Drawing from the findings of the multi-country report, UNDP and IFRC have developed the Checklist on law and disaster risk reduction. It points to ten key questions to consider and serves as an assessment tool to guide a review process of national and local level laws and regulations that can enhance disaster risk reduction.
Effective law and regulation for disaster risk reduction: a multi-country report17 Jun 2014
Over the past 20 years, disasters due to natural hazards have affected 4.4 billion people, claimed 1.3 million lives and caused 2 trillion USD in economic losses. These disasters not only brought death and destruction, they did so disproportionately to the poor and marginalized. Disasters have become one of the main threats to sustainable development on a global scale, yet they are preventable.
There is widespread agreement that legal frameworks are a critical tool for governments to shape these choices, both for themselves and for others. This
was recognized by 168 UN Member States in 2005 when they adopted the Hyogo Framework for Action 2005-2015: Building the Resilience of Nations and Communities to Disasters (HFA), and remains so today, as states and other stakeholders discuss its successor agreement.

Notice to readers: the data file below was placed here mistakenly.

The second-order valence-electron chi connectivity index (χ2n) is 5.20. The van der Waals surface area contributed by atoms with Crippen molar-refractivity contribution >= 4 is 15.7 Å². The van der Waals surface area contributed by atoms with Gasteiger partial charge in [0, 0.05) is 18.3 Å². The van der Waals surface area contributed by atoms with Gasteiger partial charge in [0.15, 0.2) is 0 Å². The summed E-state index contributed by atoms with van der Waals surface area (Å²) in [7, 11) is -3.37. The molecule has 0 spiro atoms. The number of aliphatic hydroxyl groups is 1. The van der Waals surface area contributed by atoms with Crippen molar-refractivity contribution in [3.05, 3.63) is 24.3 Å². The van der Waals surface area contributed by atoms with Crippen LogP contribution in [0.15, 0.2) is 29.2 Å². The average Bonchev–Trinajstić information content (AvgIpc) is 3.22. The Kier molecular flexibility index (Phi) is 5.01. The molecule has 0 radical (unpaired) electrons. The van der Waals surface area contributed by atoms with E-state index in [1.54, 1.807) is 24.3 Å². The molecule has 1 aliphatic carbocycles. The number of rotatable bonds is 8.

With this in mind, the International Federation of Red Cross and Red Crescent Societies (IFRC) and the United Nations Development Programme (UNDP) have collaborated on a multi-country report to assess legal frameworks for DRR in 31 countries. The purpose of this report is to support legislators, public administrators, and DRR and development practitioners and advocates to prepare and implement effective legal frameworks for disaster risk management (DRM) that are adapted to their own country’s needs, drawing on examples and experience from other countries.
Read the report
- Iraq Country Case Study: How Law and Regulation Support Disaster Risk Reduction
- Namibia Country Case Study: How Law and Regulation Support Disaster Risk Reduction
- Mexico Country Case Study: How Law and Regulation Support Disaster Risk Reduction